A retired registered nurse who needs a kidney transplant has twice had the frustrating experience of having a willing donor who had to be ruled out after medical tests.
So Murrayville resident Shelagh Brennan is trying, again, to find someone.
“It’s almost two years,” the 67-year-old told the Langley Advance times, “but it feels like an eternity.”
Her brother offered in August of 2020, but was ruled out after undergoing tests.
Then, a childhood friend she hadn’t heard from in years came forward in March of this year, only to be ruled out as well.
READ ALSO: Setback for Langley kidney patient
“I went into quite a depression,” Brennan recalled.
“It was really a dark time for me.”
She got through it, she explained, by letting herself “have those feelings” until finally, she gave herself a talking-to and said, “just get yourself together.”
That was when she decided to make another attempt at finding a donor through making a public appeal.
Anyone interested is advised to contact the kidney transplant nurse at Vancouver General Hospital by calling 604-875-5182 or email@example.com for information.
“Please give her my name, Shelagh Brennan.”
Brennan is also encouraging people to sign a donor card, “now.”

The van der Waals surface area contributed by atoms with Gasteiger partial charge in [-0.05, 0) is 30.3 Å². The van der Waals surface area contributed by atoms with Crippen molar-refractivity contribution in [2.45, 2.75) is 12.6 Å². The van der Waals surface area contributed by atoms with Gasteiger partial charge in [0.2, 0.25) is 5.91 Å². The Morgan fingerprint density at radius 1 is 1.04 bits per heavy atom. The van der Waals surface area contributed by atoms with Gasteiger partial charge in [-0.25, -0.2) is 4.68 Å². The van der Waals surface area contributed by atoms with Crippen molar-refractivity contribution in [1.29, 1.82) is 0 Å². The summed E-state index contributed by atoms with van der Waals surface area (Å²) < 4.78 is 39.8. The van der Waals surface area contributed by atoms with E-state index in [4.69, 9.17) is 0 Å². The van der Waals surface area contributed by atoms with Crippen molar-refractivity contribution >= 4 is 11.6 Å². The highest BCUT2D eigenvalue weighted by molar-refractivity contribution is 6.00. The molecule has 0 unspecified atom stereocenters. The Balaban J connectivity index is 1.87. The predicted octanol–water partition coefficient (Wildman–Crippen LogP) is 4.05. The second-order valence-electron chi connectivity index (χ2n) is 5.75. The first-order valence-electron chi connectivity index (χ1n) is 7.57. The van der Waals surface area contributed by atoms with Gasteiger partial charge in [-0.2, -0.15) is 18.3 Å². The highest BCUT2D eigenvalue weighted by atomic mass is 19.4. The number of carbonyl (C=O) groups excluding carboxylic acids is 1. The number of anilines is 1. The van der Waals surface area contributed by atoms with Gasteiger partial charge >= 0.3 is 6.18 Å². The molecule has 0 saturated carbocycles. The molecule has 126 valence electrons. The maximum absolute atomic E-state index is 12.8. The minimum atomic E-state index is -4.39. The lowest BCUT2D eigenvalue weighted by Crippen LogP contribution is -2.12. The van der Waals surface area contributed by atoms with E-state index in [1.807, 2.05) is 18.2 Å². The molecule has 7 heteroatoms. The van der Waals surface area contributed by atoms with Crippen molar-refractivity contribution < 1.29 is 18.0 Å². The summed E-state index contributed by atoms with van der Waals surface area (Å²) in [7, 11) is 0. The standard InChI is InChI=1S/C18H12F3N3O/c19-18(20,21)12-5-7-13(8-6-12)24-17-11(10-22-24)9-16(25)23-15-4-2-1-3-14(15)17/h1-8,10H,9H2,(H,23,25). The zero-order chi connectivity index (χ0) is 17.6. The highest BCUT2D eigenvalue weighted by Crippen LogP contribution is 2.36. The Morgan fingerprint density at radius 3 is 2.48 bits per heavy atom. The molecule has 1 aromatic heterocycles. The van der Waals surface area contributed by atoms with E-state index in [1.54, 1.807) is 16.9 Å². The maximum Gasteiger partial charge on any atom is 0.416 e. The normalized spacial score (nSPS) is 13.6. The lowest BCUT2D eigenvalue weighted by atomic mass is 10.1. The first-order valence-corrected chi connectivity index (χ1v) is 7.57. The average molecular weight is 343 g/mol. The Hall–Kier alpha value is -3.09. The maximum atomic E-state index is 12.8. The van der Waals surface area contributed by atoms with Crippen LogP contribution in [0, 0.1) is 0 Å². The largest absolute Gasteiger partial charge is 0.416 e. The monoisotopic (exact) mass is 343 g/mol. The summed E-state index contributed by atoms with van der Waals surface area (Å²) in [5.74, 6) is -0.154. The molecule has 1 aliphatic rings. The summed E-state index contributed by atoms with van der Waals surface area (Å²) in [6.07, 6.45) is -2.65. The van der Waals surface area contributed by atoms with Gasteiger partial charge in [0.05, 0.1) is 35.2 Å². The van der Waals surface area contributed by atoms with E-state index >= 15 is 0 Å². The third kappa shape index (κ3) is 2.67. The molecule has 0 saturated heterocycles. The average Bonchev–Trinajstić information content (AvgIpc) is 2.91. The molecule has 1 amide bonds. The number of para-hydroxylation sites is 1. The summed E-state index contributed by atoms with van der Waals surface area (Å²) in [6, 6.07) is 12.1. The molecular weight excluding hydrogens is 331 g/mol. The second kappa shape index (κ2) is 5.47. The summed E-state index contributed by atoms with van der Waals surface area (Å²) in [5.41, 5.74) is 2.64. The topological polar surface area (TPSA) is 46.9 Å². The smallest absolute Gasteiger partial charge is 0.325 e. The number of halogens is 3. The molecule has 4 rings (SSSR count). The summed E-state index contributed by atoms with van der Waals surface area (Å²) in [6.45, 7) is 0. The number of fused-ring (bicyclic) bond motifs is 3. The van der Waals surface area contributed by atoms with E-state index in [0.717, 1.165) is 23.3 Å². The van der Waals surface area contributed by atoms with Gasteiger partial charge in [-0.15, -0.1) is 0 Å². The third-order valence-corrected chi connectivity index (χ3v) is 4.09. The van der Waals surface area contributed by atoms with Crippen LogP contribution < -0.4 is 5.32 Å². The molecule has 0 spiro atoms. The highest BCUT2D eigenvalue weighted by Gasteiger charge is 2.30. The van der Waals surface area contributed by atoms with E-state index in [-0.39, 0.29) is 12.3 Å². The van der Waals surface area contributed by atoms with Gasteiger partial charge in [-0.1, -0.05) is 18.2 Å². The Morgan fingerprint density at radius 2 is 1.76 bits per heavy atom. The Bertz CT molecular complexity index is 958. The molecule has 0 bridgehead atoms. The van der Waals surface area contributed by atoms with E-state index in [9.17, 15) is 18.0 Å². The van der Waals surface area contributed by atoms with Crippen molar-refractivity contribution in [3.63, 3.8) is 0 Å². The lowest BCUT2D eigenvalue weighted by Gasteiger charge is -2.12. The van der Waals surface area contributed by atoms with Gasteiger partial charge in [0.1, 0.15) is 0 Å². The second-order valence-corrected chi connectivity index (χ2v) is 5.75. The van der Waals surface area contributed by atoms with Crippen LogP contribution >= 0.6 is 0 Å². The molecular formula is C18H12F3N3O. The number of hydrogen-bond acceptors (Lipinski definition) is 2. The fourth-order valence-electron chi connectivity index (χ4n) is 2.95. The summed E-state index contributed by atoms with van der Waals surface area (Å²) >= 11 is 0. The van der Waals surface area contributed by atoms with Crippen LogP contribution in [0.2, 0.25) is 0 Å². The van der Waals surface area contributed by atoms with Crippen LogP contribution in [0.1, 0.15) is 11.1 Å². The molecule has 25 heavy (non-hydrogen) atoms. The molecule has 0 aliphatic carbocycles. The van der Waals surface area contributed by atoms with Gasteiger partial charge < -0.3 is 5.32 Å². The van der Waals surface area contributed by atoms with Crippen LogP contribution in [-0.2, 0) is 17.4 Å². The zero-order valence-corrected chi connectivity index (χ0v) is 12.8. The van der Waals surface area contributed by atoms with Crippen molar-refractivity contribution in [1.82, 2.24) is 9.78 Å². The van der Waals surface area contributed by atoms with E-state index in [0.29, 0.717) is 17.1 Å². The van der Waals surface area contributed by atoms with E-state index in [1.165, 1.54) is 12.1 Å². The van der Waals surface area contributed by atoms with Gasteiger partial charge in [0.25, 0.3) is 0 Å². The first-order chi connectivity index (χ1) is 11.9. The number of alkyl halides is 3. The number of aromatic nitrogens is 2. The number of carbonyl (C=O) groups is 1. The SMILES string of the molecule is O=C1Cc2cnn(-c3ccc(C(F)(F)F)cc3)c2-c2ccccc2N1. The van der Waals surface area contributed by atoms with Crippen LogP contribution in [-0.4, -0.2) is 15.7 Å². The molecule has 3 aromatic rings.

Three times a week, Brennan undergoes kidney dialysis at home.
Brennan said she and her husband were fortunate to have an available room in their home that could be modified to accommodate the medical machinery she relies on.
“It was quite a process, with the plumbing and the dry-walling,” Brennnan related.
To prepare for it, Brennan underwent surgery in November to create a fistula to connect with the machine that filters her blood.
Home treatments are definitely an improvement on outpatient hospital visits at Surrey Memorial Hospital, she elaborated, especially during a pandemic.
Some hospital visitors “did not know how to wear their masks,” she recalled.
Brennan spends three days a week in the room with the dialysis machine, hooked up for three hours each time.
There is a recliner and a big-screen television.
“I usually watch home reno shows because my husband hates them,” she chuckled.
She will have a nap and a snack of an apple.
Dialysis leaves her exhausted for the next day.
“She’s out of sorts, exhausted,” husband Bryan Frazer said.
Because people can live with just one kidney, it is one of the few organs for which living donor programs are common. There are even programs in which multiple people can be matched up in a “ring,” if would-be family donors don’t match their relative, but do match someone else in need of a kidney in Canada.
Donors are eligible for expenses that they may incur during the donation process, and that may include testing, travel, accommodations, parking, meals and loss of income, done by the Kidney Foundation.
In 2020, the Kidney Foundation of Canada estimated there were 3,400 people waiting for kidney transplants in Canada, with an average wait time of three years and eight months.
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